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is necessary and imperative to sway the doubtful. if you don't dot numbers you won't succeed. the two men together succeeded. >> we're speaking with forking and the comprise of the union. thank you. .. >> host: we are here today to talk about your book, "that's not what they meant" reclaiming the founding fathers from america's right wing. how has america's right-wing claimed the founding fathers? >> guest: well i think the founding fathers are part of the wilderness in america and we all claim them for a lot of different political points. i think that in the current historical moment, the right-wing has done two things that i find a little bit disturbing. one is they have collected fight the founding fathers and created a sort of collective single entity, a high mind founding father and they have attributed a whole lot of things that one or two people during the founding generation believed to this collective mind. then they have used it to try to say this is what our founders believed. certain opinions are illegitimate and cannot be entertained. and have used that founding -- and i thin
were fanatics. you don't hear about the russian side of an you don't hear about the other choices that could be had. >> this book stirred up a controversy and expected it to. i wonder if we get into some of the areas coming in, historians like to argue about and that have already elicited commentary on different sites. the cold war, is what you're writing about here, and to the film. and perhaps as i alluded you argue so much is the trend is primarily to blame for the beginning of the cold war, that stalin and the soviets would've been, would've been opened and were welcoming the wartime alliance between the two countries. but it was american action primarily with some allies, british, for example. is that an accurate -- >> i would say that is accurate. we certainly don't consider stalin is blameless in all of us. we certainly don't downplay stalin's brutality or the terrible things that were done in the name of the soviet union under stalin's leadership. that's important a factor in. if we look at the broad sweep of the history, beginning in 1917, 1918 when the tray first sent tr
. >> guest: we don't have much information about it. we do know that howard hung out with some radical minded fellow teenagers in replan and that he was influenced by them. we know that a couple of them were even in the communist party howard was not, he was never an ideologue of any kind in fact. he was influenced by them, influenced by his own life circumstances. one day there was a demonstration called for times square. we don't even know what it was about. we do know that howard went along lead to have the police mounted on horseback charged into the crowd. howard get popped on the head and will up hours later in the doorway, and the protest had long since ended. >> host: know, as a few years later fascism became a big part of his political identity. a lot of his friends thought the second world war was a battle of various imperialists. howard thought that it was a very serious thing. in fact, wanted to be in the war. we talk about how he got vault -- involved. >> guest: he volunteered. he felt very strongly about fascism. i was surprised given the fact that has he had been somewhat radic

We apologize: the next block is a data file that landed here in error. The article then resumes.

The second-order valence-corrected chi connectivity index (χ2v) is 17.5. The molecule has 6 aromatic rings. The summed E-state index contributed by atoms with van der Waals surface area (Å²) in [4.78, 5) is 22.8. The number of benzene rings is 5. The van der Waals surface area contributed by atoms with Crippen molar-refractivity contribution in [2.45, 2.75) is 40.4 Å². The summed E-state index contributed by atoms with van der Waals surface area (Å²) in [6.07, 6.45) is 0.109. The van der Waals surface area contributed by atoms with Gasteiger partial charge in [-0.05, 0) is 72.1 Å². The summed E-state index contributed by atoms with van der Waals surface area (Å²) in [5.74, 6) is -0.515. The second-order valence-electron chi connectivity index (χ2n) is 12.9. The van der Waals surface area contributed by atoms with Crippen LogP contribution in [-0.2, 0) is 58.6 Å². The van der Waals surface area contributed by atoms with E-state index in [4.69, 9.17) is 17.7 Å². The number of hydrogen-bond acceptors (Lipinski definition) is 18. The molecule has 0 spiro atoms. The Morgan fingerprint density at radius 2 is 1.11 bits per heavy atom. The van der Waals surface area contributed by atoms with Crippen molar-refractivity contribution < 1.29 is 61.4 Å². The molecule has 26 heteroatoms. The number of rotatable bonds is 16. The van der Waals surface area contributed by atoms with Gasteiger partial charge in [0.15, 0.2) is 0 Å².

of books available and if stores like the still stores like this don't survive then there won't be books readily available for the public. as the book business continues to change i would like to be able to persevere and stay here for the indefinite future. .. >> host: well, martin, i'm very pleased to be with you to talk to you about your new book. >> guest: thank you. >> host: now, you've written a number of biographies other the course of your career, and i wanted to ask if you felt this was a different sort of project than the other ones or whether you approached it differently? what were the reasons that you decided to write this book? >> guest: i knew howard somewhat. we were never close friends, but i did know him. and when he died, i had the thought that i might well be the right person, because we shared a lot of of political values in common. and i always liked him very much as a human being. so i talked to the family, and the archives were all unprocessed, but they were willing to let me in to rumble around. and i did that for a couple of years. [laughter] and i think the real
. >> yes, we don't have much information about it. it's fairly fuzzy, but we do know that he hung out with some radical minded fellow teenagers in brooklyn and that he was influenced by them. we know that a couple of them where even in the communist party. howard was not, he was never an ideal of of any kind but he was influenced by them and by his own circumstances, and one day they went to times square and we don't even know where the conversation was about but we do know that howard went along only to have the police mounted on horseback charging through the crowd, and he got bought on the head and he woke up hours later in a doorway at the march or the protest had long since ended. >> now, a few years later and i fascism became a big part of his political identity and in fact also a love of his friends thought at the second world war in a sort of battle of variant dim eikenberry as imperialists he felt the fascism was a very serious thing and in fact wanted to be in the war. can you talk about how he got involved? >> well, he actually volunteered. she did feel as you say very stro
Search Results 0 to 4 of about 5